Towards a portable mid-infrared tool for analysis of mosquito vectors of malaria

Pazmino Betancourth, Mauro (2023) Towards a portable mid-infrared tool for analysis of mosquito vectors of malaria. PhD thesis, University of Glasgow.

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Mid-infrared spectroscopy (MIRS) has emerged as a potential tool to predict species, age and infection in the Anopheles malaria mosquitoes as well as in other disease vectors. The main advantages of optical methods in general are their speed, little or no sample preparation, label-free, lower cost and already established protocols and analysis pipelines. New rapid, low cost, high-throughput tools for vector surveillance are urgently needed to develop and optimise new vector control strategies, as vector borne diseases (VBD) are spreading around the globe due to climate change and globalisation, and endemic countries are suffering resurgence of malaria cases following weakening of control tools. However, the current commercially available FTIR spectrometers have limitations. They are expensive, bulky and low power that hider its implementation in the field. Quantum cascade lasers (QCL) have become an alternative to FTIR light sources due to their unique characteristics (i.e. coherence, high power in a smaller spot size, small chip size), which allows easier implementation for the field due to its lower cost, practicality, and accuracy. These characteristics can expand the possibilities to develop new ways to measure spectral information from disease vectors. This thesis is aimed at developing a QCL-based spectrometer, understanding the most informative infrared region for VBD surveillance and the use of legs for surveillance and prediction of key traits from mosquitoes using MIRS.

In this project, micro-diffuse reflectance spectroscopy (µDRIFT) was used on mosquito legs to predict age, species and cuticular insecticide resistance. Indeed, spectra from legs led to high accuracy ML models for age prediction (overall model accuracy: 77.1% (± 6.5%) with a mean accuracy of 82% for 3 days old and 74% for 10 days old) and moderate accuracy for species identification (overall model accuracy: 69.1% (± 7.9%) with a mean accuracy of 68% for An. gambiae and 71% for An. coluzzii). Finally, cuticular resistance in three strains of Anopheles mosquitoes was identified with high accuracy when grouped into susceptible and resistant classes (overall model accuracy: 71.3% (± 8%) with a mean accuracy of 73% for susceptible and 71% for resistant class). However, these preliminary findings need to further be confirming by ruling out confounding factors such as the use of different strains of Anopheles by using a single strain with various degrees of insecticide resistant. I found that Partial Least Squares Discriminant Analysis (PLS-DA) and can be used for high accuracy prediction between An. gambiae and An. coluzzii when tested on laboratory samples from the same origin (mean accuracy: 87%). However, species prediction decreases when the model is tested on samples from different laboratories (mean accuracy: 62%) and in semi-field samples (mean accuracy: 46.5%). For age prediction, PLS regression was able to predict different group ages (3, 5, 7, 9, 12, 15 days old) when tested with laboratory samples from the same origin (R2 = 0.68, RMSE = 2.24) and with samples from other laboratories (R2 = 0.78, RMSE = 1.89). Nevertheless, the model cannot predict the age of semi-field samples (R2= -1.84, RMSE = 7.99). Also, I found narrower spectral windows of ≈ 300 cm−1 in length located on the Amide I and Amide II region are sufficient to predict mosquito species using machine learning (accuracy from 88% to 98%). This can help for a more efficient way of collecting spectral data. Future work should focus on how to improve model calibration by adding samples with diverse origin (different laboratories, different rearing conditions) to improve model generalisation. Finally, I have developed a QCL-based spectrometer in the range of 8-11 µm with scan speeds up to 500 Hz, with a maximum tuning rate of 400 µm/s. The system can collect spectra from polymers (polypropylene, polyethylene terephthalate and polyethylene) and biological samples (mosquitoes) in transmission mode. When compared to commercial FTIRs, MIRS measurements of whole mosquito bodies in KBr discs through the QCL-based spectrometer were in high agreement at bands 988, 1029 and 1056 cm−1 showing that the newly developed device works in mosquitoes. This study has made the first step towards the use of QCL-based system for spectroscopy of insect disease vectors, opening new opportunities for the implementation and use of midinfrared spectroscopy for vector-borne disease surveillance.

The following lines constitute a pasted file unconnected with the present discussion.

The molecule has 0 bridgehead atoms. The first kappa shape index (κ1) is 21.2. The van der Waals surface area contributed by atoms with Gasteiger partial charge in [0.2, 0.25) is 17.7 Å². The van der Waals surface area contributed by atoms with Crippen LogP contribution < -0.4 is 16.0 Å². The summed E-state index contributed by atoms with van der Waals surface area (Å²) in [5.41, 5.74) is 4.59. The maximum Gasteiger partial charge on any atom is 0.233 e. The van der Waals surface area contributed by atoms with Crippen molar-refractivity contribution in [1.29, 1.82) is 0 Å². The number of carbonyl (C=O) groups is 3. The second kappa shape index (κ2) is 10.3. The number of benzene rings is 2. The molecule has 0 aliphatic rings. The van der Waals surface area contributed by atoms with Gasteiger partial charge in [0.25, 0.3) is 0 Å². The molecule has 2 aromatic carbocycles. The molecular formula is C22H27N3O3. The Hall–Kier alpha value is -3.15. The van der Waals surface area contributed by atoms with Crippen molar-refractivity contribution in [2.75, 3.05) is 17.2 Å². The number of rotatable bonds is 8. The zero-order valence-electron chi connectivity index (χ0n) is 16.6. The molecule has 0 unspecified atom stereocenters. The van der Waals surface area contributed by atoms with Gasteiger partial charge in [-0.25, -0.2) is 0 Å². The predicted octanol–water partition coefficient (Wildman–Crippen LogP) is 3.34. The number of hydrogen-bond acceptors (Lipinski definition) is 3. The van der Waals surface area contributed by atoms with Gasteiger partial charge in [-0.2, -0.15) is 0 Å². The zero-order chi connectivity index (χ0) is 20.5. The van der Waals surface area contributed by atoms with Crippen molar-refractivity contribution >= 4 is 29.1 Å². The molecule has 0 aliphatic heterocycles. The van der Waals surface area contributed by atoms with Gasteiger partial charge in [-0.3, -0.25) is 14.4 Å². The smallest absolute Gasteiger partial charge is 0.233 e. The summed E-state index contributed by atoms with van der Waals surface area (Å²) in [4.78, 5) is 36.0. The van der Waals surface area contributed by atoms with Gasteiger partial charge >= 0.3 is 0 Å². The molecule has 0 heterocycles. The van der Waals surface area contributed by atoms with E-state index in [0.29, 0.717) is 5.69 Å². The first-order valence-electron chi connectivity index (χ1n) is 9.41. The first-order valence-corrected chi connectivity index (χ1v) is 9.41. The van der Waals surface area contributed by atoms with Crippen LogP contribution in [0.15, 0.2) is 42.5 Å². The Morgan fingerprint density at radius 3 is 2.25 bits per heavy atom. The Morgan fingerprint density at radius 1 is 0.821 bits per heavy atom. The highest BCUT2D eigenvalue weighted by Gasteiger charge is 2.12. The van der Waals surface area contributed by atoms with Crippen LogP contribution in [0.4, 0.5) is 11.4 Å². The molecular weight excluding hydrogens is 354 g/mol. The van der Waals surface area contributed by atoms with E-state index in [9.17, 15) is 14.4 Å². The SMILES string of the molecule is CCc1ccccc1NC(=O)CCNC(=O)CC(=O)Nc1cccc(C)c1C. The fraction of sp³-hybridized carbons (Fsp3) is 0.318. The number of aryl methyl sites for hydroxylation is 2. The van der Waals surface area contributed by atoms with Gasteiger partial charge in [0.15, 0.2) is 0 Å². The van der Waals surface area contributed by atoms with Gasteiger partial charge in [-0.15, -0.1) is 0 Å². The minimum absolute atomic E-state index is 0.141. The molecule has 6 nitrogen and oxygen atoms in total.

Item Type: Thesis (PhD)
Qualification Level: Doctoral
Subjects: T Technology > T Technology (General)
Colleges/Schools: College of Science and Engineering > School of Engineering
Supervisor's Name: Hogg, Professor Richard
Date of Award: 2023
Depositing User: Theses Team
Unique ID: glathesis:2023-83455
Copyright: Copyright of this thesis is held by the author.
Date Deposited: 27 Feb 2023 15:00
Last Modified: 28 Feb 2023 09:02
Thesis DOI: 10.5525/gla.thesis.83455
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